Full Stack Hello World Voting Ethereum Dapp Tutorial — Part 3

In Part 1, we built a simple voting dapp and got it working on our local machine. In Part 2, we moved our app to use truffle framework and deployed it to the public Ropsten testnet and interacted with it through the truffle console and through a webpage. In this tutorial, we will add few more features to our voting dapp in order to learn a few key concepts. Here is what you will learn in this tutorial:

  1. Learn to use new data types like struct to organize and store data on the blockchain.
  2. Learn the concept of tokens and its usage.
  3. Learn to make payments using Ether, the currency of the Ethereum blockchain platform.

You can find all the code in chapter3 directory in this repository: https://github.com/maheshmurthy/ethereum_voting_dapp

As you may know, in a general election, every citizen gets to cast one vote for their favorite candidate. However there are elections like electing a board of directors of a company where you are a shareholder, you get to vote based on the number of shares you own in that company. So, the more shares you own, the more votes you get.

Let’s enhance our voting dapp to support this type of election. We will add functionality for anyone to purchase shares in the company. They can then use those shares to vote for the candidates. We will also add a feature to lookup voter information. In the Ethereum blockchain world, these shares are more commonly referred to as tokens. We will refer to these shares as tokens in the rest of this tutorial.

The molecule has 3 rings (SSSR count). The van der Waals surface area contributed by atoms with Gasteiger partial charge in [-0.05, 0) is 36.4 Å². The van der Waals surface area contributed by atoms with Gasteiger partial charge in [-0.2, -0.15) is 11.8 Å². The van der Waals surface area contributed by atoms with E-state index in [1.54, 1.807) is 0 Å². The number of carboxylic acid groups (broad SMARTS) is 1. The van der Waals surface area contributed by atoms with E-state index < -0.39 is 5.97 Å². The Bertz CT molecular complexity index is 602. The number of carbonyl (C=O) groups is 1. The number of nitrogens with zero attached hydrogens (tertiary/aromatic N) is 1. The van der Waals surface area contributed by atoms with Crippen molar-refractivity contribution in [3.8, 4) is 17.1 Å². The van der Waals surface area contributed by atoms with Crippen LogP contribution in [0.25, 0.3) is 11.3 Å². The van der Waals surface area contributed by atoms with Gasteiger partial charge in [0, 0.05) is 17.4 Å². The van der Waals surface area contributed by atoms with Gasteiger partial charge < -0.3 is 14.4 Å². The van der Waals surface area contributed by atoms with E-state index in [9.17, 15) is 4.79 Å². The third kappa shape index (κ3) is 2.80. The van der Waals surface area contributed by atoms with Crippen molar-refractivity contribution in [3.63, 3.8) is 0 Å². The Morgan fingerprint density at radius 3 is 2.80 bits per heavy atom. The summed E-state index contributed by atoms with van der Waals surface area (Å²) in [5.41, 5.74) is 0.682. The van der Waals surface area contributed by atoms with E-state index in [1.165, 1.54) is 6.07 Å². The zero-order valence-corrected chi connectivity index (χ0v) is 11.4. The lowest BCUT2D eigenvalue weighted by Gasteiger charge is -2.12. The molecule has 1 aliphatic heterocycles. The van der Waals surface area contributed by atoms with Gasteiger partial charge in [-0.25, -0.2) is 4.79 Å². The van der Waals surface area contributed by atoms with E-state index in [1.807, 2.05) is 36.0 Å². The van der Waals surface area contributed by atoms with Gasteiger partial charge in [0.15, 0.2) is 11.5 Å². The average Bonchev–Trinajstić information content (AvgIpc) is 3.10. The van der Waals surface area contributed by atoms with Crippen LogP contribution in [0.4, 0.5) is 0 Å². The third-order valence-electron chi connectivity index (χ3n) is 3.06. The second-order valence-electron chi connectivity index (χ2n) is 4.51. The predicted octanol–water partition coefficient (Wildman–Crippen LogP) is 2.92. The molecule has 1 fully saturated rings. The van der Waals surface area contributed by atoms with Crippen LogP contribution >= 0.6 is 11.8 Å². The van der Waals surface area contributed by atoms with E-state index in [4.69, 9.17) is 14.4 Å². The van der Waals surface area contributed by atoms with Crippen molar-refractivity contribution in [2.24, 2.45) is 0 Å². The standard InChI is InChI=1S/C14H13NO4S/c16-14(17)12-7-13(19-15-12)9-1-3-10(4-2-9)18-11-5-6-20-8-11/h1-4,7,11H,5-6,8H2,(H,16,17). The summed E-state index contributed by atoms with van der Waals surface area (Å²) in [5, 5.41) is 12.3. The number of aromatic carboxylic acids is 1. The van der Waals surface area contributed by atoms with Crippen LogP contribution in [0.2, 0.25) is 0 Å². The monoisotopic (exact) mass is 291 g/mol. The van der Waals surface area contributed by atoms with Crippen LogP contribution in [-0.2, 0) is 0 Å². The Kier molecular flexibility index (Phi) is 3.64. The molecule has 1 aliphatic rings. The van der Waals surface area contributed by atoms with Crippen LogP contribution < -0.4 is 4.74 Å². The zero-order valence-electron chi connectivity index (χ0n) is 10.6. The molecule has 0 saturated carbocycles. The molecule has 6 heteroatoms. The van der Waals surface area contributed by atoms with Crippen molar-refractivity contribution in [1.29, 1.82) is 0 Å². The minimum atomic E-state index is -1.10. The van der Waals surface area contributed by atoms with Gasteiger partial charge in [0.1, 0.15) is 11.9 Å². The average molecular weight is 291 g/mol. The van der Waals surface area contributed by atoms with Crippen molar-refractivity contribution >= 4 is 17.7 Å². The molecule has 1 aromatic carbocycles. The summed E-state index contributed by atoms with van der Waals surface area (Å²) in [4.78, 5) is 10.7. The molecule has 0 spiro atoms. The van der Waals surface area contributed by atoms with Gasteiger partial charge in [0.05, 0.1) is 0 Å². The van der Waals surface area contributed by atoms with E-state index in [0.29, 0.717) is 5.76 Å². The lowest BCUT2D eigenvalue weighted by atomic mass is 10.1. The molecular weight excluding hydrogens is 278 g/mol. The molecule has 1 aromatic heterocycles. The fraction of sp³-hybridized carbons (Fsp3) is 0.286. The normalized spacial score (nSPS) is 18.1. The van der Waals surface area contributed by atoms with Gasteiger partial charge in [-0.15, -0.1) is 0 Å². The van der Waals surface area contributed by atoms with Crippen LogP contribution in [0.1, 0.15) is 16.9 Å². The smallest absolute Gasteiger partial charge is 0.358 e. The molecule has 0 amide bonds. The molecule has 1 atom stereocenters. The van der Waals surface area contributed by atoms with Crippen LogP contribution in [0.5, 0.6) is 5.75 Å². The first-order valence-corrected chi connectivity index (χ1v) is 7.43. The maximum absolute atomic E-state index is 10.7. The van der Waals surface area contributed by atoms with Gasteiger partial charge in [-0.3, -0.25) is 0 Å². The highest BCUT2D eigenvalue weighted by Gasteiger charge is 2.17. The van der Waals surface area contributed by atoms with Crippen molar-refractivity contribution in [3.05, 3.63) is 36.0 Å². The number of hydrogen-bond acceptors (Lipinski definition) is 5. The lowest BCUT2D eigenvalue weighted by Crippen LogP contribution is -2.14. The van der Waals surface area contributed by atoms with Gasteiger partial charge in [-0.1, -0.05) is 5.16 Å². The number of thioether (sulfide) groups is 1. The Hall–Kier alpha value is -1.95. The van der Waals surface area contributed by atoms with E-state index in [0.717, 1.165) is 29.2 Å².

If you want to skip all the explanation and want to just see the contract file, you can find it here: https://github.com/maheshmurthy/ethereum_voting_dapp/blob/master/chapter3/contracts/Voting.sol.

The first step is to declare the variables we need to store all the information we are interested in. Below are the contract variables with explanation.

In tutorial 1 and tutorial 2, we initialized the list of candidates contesting in a constructor. Remember that the constructor is invoked just once when the contract is deployed on the blockchain. Here, we also have to initialize the contract with total number of tokens available for sale and the cost of each token. So, we update our contract constructor like below:

/* When the contract is deployed on the blockchain, we will 
initialize the total number of tokens for sale, cost per token and
all the candidates
function Voting(uint tokens, uint pricePerToken, bytes32[] candidateNames) {
candidateList = candidateNames;
totalTokens = tokens;
balanceTokens = tokens;
tokenPrice = pricePerToken;

In truffle, you deploy your code on to the blockchain using migrations. You can take a peek at a migration file here. An example deploy call in truffle migration file looks like this:

deployer.deploy(Voting, 1000, web3.toWei('0.1', 'ether'), ['Rama', 'Nick', 'Jose']);
// 1000 is the total number of tokens for sale and the price of each token is set to 0.1 ether.
// We will revisit this section again later in this tutorial.

Now that we have initialized the tokens and set the price, let’s see how someone could purchase these tokens by paying ether. Here is the function to buy tokens.

/* This function is used to purchase the tokens. Note the keyword 
'payable' below. By just adding that one keyword to a function,
your contract can now accept Ether from anyone who calls this
function. Accepting money can not get any easier than this!